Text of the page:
A $30,000 Question: Who Will Get a Free Preschool Seat in New York City?

In Brooklyn Heights, a couple that wanted to have a second child is reconsidering, anxious over crushing child care expenses and cutbacks to prekindergarten programs.

In Bay Ridge, Brooklyn, a mother may move to a more expensive neighborhood nearby where she would be more likely to receive no-cost child care when her daughter turned 3.

And in Stuyvesant Town in Manhattan, a mother who lost her job worries about what the future might hold if her daughter does not get into a free program.

Their stories are signs of the fresh upheaval that families across New York City are facing, as Mayor Eric Adams has abandoned plans to make the city’s 3-K program universal. The pullback comes as New Yorkers face an intensifying child care crisis that has helped fuel a sharp increase in poverty.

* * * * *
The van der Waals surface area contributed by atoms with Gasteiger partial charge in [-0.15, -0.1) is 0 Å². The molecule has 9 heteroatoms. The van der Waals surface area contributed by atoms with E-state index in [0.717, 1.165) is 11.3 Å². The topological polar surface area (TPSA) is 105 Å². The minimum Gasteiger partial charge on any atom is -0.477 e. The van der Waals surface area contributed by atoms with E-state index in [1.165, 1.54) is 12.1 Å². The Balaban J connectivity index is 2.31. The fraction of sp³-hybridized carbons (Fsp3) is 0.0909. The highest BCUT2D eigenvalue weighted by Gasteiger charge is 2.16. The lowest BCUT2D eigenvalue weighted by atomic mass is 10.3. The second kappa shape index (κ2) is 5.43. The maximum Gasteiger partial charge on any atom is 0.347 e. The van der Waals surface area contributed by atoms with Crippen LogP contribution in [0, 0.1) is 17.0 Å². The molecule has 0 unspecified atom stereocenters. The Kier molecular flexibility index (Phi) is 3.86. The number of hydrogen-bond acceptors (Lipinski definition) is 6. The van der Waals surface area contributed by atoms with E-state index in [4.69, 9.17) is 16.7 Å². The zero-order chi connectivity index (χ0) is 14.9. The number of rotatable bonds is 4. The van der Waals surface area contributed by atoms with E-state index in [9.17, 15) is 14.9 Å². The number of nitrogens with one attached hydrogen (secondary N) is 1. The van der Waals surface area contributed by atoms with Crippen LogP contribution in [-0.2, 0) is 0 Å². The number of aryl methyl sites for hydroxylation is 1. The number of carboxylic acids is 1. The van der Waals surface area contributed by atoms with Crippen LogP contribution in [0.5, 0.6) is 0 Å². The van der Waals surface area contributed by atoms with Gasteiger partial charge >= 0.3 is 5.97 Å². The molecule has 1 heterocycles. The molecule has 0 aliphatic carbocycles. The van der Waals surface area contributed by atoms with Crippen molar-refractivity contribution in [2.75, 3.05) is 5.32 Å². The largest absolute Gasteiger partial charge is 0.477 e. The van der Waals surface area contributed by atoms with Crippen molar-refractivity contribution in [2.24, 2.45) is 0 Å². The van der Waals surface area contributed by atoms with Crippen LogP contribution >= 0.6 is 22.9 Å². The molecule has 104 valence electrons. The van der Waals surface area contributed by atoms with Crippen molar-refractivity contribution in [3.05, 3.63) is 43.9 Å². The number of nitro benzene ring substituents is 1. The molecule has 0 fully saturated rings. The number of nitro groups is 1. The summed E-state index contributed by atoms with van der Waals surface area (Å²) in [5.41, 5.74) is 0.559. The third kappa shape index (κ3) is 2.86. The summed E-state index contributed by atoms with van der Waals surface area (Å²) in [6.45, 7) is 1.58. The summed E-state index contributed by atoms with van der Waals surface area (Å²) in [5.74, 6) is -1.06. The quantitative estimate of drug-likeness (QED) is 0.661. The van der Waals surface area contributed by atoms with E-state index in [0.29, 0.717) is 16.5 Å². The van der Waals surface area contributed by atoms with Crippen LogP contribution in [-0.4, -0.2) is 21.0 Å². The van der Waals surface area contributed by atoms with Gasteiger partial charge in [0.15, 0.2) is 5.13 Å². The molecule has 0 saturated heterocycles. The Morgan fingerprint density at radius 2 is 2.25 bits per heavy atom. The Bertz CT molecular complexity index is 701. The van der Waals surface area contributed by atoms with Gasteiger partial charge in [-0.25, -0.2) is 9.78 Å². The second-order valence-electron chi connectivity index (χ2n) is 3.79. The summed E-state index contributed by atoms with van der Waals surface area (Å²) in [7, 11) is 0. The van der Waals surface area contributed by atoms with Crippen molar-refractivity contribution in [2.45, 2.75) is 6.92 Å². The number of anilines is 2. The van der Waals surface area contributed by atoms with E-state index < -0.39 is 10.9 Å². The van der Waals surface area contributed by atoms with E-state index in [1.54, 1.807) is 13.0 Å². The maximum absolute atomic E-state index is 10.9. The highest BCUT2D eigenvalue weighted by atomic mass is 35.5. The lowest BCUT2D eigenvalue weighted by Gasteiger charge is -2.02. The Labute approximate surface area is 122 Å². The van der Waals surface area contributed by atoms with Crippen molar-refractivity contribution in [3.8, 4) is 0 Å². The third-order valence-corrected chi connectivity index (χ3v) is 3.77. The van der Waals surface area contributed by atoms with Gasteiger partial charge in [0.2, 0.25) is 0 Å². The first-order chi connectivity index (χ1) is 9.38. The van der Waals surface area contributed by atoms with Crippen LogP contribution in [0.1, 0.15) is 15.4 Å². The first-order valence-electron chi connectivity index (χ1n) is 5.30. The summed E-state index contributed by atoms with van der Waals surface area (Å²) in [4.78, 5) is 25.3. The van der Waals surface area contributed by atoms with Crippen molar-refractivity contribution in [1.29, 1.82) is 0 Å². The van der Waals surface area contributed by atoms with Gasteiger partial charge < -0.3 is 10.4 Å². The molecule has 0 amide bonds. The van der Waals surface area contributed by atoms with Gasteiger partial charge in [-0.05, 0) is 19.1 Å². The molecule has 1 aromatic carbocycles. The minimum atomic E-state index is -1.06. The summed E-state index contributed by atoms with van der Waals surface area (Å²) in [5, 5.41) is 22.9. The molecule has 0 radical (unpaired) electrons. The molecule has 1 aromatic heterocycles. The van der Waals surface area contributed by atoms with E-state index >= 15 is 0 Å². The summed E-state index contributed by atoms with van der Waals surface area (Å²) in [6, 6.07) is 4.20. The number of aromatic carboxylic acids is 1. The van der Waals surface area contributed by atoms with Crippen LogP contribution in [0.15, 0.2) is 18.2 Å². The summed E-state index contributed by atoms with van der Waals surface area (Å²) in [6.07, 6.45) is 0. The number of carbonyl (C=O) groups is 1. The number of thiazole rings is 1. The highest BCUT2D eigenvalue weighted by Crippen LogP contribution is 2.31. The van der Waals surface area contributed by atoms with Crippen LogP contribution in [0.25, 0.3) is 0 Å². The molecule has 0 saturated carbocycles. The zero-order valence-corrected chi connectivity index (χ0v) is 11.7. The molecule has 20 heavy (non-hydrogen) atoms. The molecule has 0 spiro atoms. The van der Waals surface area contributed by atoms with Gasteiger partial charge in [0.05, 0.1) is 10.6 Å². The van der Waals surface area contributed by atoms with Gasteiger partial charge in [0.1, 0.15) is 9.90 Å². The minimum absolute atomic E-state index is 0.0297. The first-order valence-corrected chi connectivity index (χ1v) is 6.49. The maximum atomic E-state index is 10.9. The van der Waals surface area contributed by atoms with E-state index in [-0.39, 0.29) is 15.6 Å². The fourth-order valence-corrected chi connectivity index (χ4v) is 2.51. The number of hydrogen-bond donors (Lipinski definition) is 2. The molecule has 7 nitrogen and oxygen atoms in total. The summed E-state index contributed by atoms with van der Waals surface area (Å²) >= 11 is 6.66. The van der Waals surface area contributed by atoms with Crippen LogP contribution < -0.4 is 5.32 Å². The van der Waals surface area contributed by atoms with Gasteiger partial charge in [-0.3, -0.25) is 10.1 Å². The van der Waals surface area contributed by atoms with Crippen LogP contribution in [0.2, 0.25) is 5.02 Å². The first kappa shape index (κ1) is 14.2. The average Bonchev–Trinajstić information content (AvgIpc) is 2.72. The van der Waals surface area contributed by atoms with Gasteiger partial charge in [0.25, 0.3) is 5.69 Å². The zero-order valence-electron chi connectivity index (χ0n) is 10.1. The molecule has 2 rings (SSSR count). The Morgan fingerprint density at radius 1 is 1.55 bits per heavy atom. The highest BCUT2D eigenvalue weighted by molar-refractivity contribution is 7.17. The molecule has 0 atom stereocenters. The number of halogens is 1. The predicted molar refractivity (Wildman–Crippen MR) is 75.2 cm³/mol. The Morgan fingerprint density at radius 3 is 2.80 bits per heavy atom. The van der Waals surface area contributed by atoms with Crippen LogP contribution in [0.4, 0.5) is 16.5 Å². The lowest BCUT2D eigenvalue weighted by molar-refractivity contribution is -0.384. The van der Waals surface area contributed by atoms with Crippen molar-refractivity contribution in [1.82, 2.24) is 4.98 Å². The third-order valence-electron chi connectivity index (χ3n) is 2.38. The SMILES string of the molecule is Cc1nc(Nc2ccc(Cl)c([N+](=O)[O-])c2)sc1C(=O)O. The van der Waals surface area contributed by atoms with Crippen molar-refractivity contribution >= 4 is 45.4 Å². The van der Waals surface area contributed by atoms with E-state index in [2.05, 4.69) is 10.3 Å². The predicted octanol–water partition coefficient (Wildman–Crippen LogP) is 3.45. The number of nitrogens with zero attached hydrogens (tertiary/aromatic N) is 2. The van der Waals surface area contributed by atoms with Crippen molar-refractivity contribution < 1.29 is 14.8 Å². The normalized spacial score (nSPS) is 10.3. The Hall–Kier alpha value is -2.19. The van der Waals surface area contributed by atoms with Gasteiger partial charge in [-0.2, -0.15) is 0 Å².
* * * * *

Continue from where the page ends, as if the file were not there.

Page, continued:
For nearly a decade, every 4-year-old in New York has been eligible for a free prekindergarten seat — and 3-year-olds were set to be next in line. The unusual program was designed to make staying in an increasingly unaffordable city more tenable for thousands of families, whose continued presence would also benefit the city’s economy.

But instead of expanding the 3-K program, the Adams administration has slashed the city’s preschool budget by about $170 million in recent months because of empty seats.

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